By John J. Kruzel
American Forces Press Service
Sept. 18, 2009 - The father of Army Sgt. 1st Class Jared C. Monti, who posthumously received the Medal of Honor, remembered his son today as a person defined by selflessness. Monti, then a staff sergeant, was killed June 21, 2006, after making several attempts to rescue a fellow soldier wounded while battling Taliban insurgents in Gowardesh, Afghanistan, near the border with Pakistan.
"I think Jared received more in his life than anybody I can think of. But he never got anything for himself, because no matter what we sent him, he gave it away," Paul Monti said, referring to the care packages his son received in Afghanistan, the contents of which he routinely doled out to Afghan kids.
"In the end," the soldier's father continued, "he gave his life for someone else."
Monti risked his life on a rocky ridge in Afghanistan, where his 16-man patrol found itself under attack by 50 Taliban insurgents. He quickly called in artillery support when he noticed that one of his soldiers was wounded and in danger. He twice braved massive enemy rifle and rocket fire in attempts to reach his wounded comrade lying on the ground some 20 yards away.
Forced to turn back both times and taking shelter behind a rock, Monti contemplated his next move. He decided to give it another try, but he was killed in that final attempt.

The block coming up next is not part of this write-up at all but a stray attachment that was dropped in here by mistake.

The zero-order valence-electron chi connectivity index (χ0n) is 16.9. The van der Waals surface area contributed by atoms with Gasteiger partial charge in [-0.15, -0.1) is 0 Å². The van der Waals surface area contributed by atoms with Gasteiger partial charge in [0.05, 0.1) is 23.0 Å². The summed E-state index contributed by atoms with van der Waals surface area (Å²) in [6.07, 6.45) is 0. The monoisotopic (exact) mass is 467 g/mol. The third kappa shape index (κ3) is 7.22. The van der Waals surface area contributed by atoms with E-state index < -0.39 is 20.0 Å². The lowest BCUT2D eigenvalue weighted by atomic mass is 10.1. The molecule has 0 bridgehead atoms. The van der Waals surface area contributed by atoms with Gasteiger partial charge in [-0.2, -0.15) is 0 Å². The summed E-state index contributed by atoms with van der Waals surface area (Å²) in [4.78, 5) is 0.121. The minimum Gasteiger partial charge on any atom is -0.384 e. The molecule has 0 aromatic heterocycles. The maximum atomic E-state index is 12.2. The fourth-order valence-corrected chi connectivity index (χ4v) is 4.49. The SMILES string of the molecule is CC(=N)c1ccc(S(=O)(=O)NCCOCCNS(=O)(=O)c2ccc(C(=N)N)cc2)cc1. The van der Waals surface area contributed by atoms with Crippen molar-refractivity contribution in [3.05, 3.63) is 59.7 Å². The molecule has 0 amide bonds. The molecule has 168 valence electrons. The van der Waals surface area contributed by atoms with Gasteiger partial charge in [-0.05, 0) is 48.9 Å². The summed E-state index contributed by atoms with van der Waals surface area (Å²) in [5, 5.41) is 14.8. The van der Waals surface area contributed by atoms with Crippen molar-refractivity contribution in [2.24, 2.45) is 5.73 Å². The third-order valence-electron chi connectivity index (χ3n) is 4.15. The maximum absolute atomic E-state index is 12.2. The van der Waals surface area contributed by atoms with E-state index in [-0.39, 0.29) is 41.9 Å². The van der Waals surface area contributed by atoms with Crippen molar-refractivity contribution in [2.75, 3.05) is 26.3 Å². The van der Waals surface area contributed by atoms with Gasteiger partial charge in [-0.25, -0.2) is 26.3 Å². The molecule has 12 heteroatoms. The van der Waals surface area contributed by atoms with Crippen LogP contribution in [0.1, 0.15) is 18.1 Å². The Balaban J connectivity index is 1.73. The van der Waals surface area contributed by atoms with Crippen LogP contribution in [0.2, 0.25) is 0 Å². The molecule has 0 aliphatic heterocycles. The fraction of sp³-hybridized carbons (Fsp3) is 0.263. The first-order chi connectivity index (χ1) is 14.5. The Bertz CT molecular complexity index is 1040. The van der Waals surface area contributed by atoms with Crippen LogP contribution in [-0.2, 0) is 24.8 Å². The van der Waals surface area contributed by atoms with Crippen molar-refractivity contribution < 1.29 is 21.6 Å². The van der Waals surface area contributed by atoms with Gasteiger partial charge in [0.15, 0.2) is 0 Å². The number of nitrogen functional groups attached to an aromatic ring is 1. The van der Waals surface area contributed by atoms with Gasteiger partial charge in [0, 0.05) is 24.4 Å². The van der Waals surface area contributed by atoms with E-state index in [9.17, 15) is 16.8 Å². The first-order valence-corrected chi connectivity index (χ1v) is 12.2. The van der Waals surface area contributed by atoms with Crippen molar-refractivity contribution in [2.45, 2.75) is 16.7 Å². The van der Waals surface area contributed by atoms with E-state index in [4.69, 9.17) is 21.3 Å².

Those fateful decisions earned him a posthumous promotion to sergeant first class and the Medal of Honor that President Barack Obama presented to the heroic soldier's family at a White House ceremony yesterday.
"Faced with overwhelming enemy fire, Jared could have stayed where he was behind that rock," Obama said during the ceremony. But, he said, "that was not the kind of soldier Jared Monti was."
Friends, family and fellow soldiers from the 10th Mountain Division's 3rd Squadron, 71st Cavalry, 3rd Brigade Combat Team, based at Fort Drum, N.Y., were on hand today as Defense Department and military leaders once again honored Monti and added his name to the Pentagon's Hall of Heroes.
Army Secretary Pete Geren recounted tales about Monti's childhood in Raynham, Mass., where the he is remembered for the selflessness and humility he displayed even as a young man.
"From his earliest days, Jared had a heart for the needy and less fortunate," Geren said. "At age 17, he learned of a family in Raynham who didn't have a Christmas tree. So he chopped one of the trees down in his own front yard and gave it to that family."
Later, as a soldier in Afghanistan, he distributed the gifts he received from back home to the Afghan children he met. This show of generosity earned him popularity among the Afghan youth. "The Afghan kids knew Jared by name," Geren said. "'Mr. Monti' they called him – and they would rush up to him whenever came by."
Deputy Defense Secretary William J. Lynn III said that in losing Jared, the Monti family had endured a loss few will ever know.
"Sergeant First Class Jared C. Monti: we salute him, we honor him, and we will always remember him," he said.
Monti's name will appear alongside the 3,447 other troops to receive the Medal of Honor of since Congress established the highest military decoration in 1862.